question about pthreads and sigsegv

This is a discussion on question about pthreads and sigsegv within the Linux Programming forums, part of the Platform Specific Boards category; if I am executing in a thread, and the thread causes segfault, caught by the signal handler, can I call ...

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    question about pthreads and sigsegv

    if I am executing in a thread, and the thread causes segfault, caught by the signal handler, can I call pthread_self() and have it return the thread id of the faulting thread? if not, how can I determine what thread faulted so I can kill it?

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    Captain Crash brewbuck's Avatar
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    Quote Originally Posted by Elkvis View Post
    if I am executing in a thread, and the thread causes segfault, caught by the signal handler, can I call pthread_self() and have it return the thread id of the faulting thread? if not, how can I determine what thread faulted so I can kill it?
    I think it sounds like a recipe for disaster. SIGSEGV is catchable but the behavior after doing so is undefined unless the signal was generated by raise() or kill(). It sounds like you are trying to cover up bugs in your program -- the better solution is to find and squash these bugs so that you're not getting SIGSEGV in the first place.

    If the thread is executing code which is out of your direct control, you really should be running it in a separate process anyway.
    Code:
    //try
    //{
    	if (a) do { f( b); } while(1);
    	else   do { f(!b); } while(1);
    //}

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    Quote Originally Posted by brewbuck View Post
    the better solution is to find and squash these bugs so that you're not getting SIGSEGV in the first place.
    I don't actually ever see this kind of activity happening, but I'm considering converting my multi-process server program over to a single-process, multi-threaded model, and I want to be prepared for bad things to happen if they do.

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    Captain Crash brewbuck's Avatar
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    Quote Originally Posted by Elkvis View Post
    I don't actually ever see this kind of activity happening, but I'm considering converting my multi-process server program over to a single-process, multi-threaded model, and I want to be prepared for bad things to happen if they do.
    The fundamental problem is that signals behave strangely under pthreads. Signals are not delivered to the thread which triggered them. Instead, they are delivered to whichever thread has the signal unblocked. If all threads have the signal unblocked, then any thread at all could receive the signal, not just the one which triggered it. In other words, pthread_self() may not be referring to the thread which caused the SIGSEGV.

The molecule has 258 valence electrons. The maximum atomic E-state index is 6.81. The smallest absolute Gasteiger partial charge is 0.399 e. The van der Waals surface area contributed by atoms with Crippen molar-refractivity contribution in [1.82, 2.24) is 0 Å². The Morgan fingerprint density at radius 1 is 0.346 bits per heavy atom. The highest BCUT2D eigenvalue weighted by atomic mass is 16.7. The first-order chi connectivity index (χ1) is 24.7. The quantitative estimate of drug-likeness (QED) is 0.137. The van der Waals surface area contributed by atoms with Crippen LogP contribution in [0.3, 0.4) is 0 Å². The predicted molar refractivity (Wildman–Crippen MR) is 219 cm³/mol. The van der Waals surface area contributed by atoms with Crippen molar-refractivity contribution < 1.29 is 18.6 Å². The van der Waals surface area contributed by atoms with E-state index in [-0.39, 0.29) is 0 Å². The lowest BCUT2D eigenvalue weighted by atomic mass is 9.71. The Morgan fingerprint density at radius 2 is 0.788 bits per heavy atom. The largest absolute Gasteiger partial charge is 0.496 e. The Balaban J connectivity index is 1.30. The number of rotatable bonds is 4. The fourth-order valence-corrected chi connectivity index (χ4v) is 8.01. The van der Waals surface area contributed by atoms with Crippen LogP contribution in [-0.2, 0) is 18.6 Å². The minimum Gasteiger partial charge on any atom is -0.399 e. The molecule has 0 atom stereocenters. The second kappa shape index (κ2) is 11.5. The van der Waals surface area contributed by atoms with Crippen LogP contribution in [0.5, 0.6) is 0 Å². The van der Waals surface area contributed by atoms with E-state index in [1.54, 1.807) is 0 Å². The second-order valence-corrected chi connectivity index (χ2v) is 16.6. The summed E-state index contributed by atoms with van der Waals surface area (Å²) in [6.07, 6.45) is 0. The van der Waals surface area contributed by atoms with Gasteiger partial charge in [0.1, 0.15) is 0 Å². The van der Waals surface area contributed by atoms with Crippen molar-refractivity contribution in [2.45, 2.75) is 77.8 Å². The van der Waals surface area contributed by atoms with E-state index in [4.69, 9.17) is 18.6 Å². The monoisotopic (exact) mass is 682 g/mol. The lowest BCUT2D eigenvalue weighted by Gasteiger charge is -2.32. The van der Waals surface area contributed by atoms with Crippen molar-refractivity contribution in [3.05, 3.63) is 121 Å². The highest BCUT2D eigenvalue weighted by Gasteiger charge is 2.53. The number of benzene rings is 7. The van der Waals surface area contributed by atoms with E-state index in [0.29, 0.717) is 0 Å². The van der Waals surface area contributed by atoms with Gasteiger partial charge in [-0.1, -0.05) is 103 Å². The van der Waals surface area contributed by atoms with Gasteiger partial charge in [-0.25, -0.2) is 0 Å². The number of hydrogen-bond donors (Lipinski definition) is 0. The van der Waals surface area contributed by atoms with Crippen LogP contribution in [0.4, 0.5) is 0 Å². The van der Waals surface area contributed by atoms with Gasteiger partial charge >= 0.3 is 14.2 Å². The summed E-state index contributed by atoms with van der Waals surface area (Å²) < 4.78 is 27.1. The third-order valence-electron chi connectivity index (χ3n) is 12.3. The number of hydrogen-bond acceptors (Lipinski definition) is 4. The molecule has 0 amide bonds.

There is no solution to this. In order to ensure that only the faulting thread receives the signal, it must be the only thread with this signal unblocked. But there is no way to accomplish that, because you do not know ahead of time which thread is about to segfault.

    The best you can do is to block SIGSEGV in ALL threads but one, and when this thread receives the signal, simply shut everything down gracefully.

    There is a hack that could possibly do what you're looking for, but I think it's evil and I don't really want to describe it. I only mention it in case somebody else points out that it's possible. I know it is, but it sucks.
    Code:
    //try
    //{
    	if (a) do { f( b); } while(1);
    	else   do { f(!b); } while(1);
    //}

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    so if I block signals in all but the main thread, could I call fork() and then one of the exec() functions to respawn my server in the event of an error, or would I have to find some other way to make it restart? I know programs can be set up in /etc/inittab to respawn automatically if they die, but I'm not sure that's the best way.

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    Registered User Codeplug's Avatar
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    http://www.opengroup.org/onlinepubs/...l#tag_02_04_03
    Quote Originally Posted by Posix
    The behavior of a process is undefined after it returns normally from a signal-catching function for a SIGBUS, SIGFPE, SIGILL, or SIGSEGV signal that was not generated by kill(), sigqueue(), or raise().
    gg

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    That answers my question perfectly. thanks for the link.

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